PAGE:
Egyptian Tomb Bat Narrows Hunt for Source of Killer Lung Virus

An Egyptian tomb bat was found to harbor a virus genetically identical to the one that caused so-called Middle East Respiratory Syndrome in at least 94 people, killing half of them, scientists at Columbia University said.

The bat’s feces tested positive for the virus, known as MERS coronavirus -- the first time researchers have been able to pinpoint a specific animal host for the new pneumonia-causing pathogen. The finding was published yesterday in the journal Emerging Infectious Diseases.

Researchers have been hunting for the natural reservoir of the respiratory virus for months. Knowing which species is responsible will inform strategies to control its spread. Previous efforts had narrowed the search to bats, though none had found an exact genetic match, said Ian Lipkin, director of the Center for Infection and Immunity at Columbia’s Mailman School of Public Health in New York, and a co-author of the study.

“This is 100 percent identical,” Lipkin said in a telephone interview. “If this is not the reservoir, it is certainly a reservoir for MERS coronavirus.”

The droppings from the bat, known scientifically as Taphozous perforatus, was collected a few kilometers from the home of the first known victim of MERS coronavirus in Saudi Arabia.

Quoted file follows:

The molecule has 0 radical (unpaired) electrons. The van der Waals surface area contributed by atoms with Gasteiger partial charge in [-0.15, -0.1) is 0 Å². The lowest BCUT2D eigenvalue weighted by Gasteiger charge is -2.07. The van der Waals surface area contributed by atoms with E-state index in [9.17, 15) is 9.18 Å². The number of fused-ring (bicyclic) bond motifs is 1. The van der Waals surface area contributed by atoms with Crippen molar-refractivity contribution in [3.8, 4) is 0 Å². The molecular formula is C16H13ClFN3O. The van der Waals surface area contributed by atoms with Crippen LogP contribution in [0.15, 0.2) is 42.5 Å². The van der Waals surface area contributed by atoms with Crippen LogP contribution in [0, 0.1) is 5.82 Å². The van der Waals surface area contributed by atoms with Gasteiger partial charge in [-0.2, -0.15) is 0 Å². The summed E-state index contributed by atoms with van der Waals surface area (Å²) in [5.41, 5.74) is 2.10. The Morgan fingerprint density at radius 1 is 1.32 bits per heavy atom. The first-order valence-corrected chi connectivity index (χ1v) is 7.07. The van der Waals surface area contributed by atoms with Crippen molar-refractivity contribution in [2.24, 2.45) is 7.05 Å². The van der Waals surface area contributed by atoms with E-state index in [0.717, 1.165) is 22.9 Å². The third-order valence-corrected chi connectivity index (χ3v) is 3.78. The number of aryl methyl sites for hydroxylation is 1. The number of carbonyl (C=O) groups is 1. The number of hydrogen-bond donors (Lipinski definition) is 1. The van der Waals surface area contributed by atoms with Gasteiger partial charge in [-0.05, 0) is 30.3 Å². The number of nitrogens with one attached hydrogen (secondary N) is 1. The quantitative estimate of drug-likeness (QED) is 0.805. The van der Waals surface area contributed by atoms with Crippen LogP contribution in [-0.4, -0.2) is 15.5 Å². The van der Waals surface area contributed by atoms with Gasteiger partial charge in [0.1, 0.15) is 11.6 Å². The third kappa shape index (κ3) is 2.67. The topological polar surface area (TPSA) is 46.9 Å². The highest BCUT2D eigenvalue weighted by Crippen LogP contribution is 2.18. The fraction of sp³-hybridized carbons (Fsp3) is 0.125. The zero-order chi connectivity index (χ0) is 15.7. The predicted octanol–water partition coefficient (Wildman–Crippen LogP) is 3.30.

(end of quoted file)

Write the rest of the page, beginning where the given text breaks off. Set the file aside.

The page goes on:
Lipkin said his group is surveying other animal species that might be acting as conduits of the virus from T. perforatus, whose body is the size of an iPhone, to humans. Viruses typically transmit from bats to humans via mammals that are either genetically closer or have more opportunities of exposure.

Civet Cats

In the case of SARS, or severe acute respiratory syndrome, 10 years ago, civet cats probably carried the virus from bats to humans. Lipkin will report work on camels, goats and sheep in the next few weeks, he said.

Researchers from Columbia and the Saudi Arabian health ministry collected more than 1,000 samples from seven bat species in regions where cases of MERS were identified in Bisha, Unaizah, and Riyadh over a six-week period during field expeditions in October and April, Columbia said in a statement on the study.

Since April 2012, 94 laboratory-confirmed human MERS cases have been reported to the World Health Organization, according to an Aug. 13 report. Of those, 47 were fatal.

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